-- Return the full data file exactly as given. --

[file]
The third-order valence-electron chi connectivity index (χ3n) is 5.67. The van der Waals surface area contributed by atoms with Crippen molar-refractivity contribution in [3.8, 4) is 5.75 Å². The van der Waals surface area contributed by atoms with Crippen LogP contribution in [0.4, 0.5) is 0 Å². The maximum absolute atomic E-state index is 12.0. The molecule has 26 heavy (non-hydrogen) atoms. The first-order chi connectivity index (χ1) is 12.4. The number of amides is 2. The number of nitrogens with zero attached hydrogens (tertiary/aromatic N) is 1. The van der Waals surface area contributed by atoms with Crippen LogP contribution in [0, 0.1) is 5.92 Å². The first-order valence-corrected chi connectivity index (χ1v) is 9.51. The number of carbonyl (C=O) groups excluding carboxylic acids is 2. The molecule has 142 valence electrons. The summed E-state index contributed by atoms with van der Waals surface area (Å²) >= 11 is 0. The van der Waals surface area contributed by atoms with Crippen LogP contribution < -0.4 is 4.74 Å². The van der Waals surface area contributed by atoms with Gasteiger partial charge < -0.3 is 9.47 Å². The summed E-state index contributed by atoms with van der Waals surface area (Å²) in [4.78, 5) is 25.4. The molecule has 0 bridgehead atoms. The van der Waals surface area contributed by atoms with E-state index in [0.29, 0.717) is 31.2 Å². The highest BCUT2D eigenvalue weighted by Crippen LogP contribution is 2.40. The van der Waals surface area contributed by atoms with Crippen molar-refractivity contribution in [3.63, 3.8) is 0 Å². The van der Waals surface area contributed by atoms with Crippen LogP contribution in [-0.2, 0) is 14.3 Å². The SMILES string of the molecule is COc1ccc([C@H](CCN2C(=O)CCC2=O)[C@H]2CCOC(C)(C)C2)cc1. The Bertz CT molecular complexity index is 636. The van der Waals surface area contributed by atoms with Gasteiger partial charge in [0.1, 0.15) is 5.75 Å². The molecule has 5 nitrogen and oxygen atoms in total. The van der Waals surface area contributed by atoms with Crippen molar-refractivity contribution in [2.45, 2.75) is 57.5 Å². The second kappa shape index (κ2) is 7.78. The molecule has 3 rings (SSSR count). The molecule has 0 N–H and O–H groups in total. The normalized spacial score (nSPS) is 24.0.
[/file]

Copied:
The third-order valence-electron chi connectivity index (χ3n) is 5.67. The van der Waals surface area contributed by atoms with Crippen molar-refractivity contribution in [3.8, 4) is 5.75 Å². The van der Waals surface area contributed by atoms with Crippen LogP contribution in [0.4, 0.5) is 0 Å². The maximum absolute atomic E-state index is 12.0. The molecule has 26 heavy (non-hydrogen) atoms. The first-order chi connectivity index (χ1) is 12.4. The number of amides is 2. The number of nitrogens with zero attached hydrogens (tertiary/aromatic N) is 1. The van der Waals surface area contributed by atoms with Crippen LogP contribution in [0, 0.1) is 5.92 Å². The first-order valence-corrected chi connectivity index (χ1v) is 9.51. The number of carbonyl (C=O) groups excluding carboxylic acids is 2. The molecule has 142 valence electrons. The summed E-state index contributed by atoms with van der Waals surface area (Å²) >= 11 is 0. The van der Waals surface area contributed by atoms with Crippen LogP contribution < -0.4 is 4.74 Å². The van der Waals surface area contributed by atoms with Gasteiger partial charge < -0.3 is 9.47 Å². The summed E-state index contributed by atoms with van der Waals surface area (Å²) in [4.78, 5) is 25.4. The molecule has 0 bridgehead atoms. The van der Waals surface area contributed by atoms with E-state index in [0.29, 0.717) is 31.2 Å². The highest BCUT2D eigenvalue weighted by Crippen LogP contribution is 2.40. The van der Waals surface area contributed by atoms with Crippen molar-refractivity contribution in [3.63, 3.8) is 0 Å². The van der Waals surface area contributed by atoms with Crippen LogP contribution in [-0.2, 0) is 14.3 Å². The SMILES string of the molecule is COc1ccc([C@H](CCN2C(=O)CCC2=O)[C@H]2CCOC(C)(C)C2)cc1. The Bertz CT molecular complexity index is 636. The van der Waals surface area contributed by atoms with Gasteiger partial charge in [0.1, 0.15) is 5.75 Å². The molecule has 5 nitrogen and oxygen atoms in total. The van der Waals surface area contributed by atoms with Crippen molar-refractivity contribution in [2.45, 2.75) is 57.5 Å². The second kappa shape index (κ2) is 7.78. The molecule has 3 rings (SSSR count). The molecule has 0 N–H and O–H groups in total. The normalized spacial score (nSPS) is 24.0.